Reproducing the Space Wrench

By on January 2nd, 2015 in models


The other week NASA transmitted a wrench to the International Space Station by 3D printing. We did it, too. 

It was indeed a significant milestone. The ratcheting socket wrench was quickly designed by the ground team at Made In Space, then the 3D model was transmitted to the ISS for printing on their experimental orbiting 3D printer. 

It was almost like teleportation, where an object was “beamed” into orbit. 

Fortunately, NASA has made the 3D model available to the public.  But if a model is public, then you can print it yourself. 

And we did. 

The model is actually quite clever. With a single print that requires no support structures, you receive a functioning tool with moving parts. The key to the design is the cylindrical rotor that’s surrounded – but not touching – the main part of the tool. The model proceeds straight up and the rotor is free once removed from the print bed. You can see how this works in the image above during mid-print. The tool actually works, too, although its strength depends utterly on the material and interior fill density.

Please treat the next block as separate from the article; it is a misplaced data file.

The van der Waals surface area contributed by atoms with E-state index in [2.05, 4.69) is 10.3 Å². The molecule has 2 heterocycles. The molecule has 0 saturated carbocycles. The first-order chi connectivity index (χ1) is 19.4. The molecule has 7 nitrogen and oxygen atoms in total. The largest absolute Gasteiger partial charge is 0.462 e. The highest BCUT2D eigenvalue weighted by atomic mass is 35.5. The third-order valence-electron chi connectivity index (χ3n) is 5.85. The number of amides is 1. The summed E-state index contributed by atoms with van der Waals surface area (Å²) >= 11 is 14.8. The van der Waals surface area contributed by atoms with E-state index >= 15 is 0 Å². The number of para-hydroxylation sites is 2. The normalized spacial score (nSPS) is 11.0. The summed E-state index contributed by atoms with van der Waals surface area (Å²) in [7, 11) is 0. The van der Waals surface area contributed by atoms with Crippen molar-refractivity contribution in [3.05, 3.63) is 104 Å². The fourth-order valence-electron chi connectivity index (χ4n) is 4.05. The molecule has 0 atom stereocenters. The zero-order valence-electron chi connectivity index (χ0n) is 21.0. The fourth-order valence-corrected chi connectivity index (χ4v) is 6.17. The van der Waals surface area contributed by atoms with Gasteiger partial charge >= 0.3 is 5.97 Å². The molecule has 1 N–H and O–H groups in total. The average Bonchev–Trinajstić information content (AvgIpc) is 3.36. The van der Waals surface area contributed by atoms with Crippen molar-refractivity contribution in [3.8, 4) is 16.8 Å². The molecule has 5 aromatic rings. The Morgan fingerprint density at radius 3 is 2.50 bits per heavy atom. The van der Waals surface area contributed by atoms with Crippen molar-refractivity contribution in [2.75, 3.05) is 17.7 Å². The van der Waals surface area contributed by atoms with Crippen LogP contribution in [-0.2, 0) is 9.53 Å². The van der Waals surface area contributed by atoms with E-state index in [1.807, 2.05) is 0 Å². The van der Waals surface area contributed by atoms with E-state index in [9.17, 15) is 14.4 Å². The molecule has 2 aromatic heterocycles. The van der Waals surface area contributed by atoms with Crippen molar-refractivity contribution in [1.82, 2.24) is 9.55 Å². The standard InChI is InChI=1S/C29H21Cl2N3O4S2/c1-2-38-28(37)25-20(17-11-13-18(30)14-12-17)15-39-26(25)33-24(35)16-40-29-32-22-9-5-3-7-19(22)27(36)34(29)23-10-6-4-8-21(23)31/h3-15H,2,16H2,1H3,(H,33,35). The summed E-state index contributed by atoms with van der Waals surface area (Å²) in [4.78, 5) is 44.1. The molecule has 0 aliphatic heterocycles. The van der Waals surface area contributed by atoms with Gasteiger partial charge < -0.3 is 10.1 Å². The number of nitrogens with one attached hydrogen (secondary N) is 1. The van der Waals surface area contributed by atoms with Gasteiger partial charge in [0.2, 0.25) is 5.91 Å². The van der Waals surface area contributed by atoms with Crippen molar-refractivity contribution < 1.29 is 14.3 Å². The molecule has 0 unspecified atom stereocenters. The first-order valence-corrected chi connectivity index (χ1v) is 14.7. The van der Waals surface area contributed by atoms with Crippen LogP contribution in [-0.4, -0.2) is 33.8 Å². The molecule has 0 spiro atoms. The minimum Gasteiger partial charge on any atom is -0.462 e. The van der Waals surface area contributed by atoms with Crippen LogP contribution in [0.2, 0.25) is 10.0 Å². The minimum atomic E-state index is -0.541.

But it’s more than just an interesting model. It’s the first approximation of Star Trek-like teleportation that’s ever happened. 

Here’s the best part: you can “listen in” on the teleportation transaction by printing one yourself. It’s like snagging a copy of Captain Picard’s teacup without him knowing. Give it a try! 


By Kerry Stevenson

Kerry Stevenson, aka "General Fabb" has written over 8,000 stories on 3D printing at Fabbaloo since he launched the venture in 2007, with an intention to promote and grow the incredible technology of 3D printing across the world. So far, it seems to be working!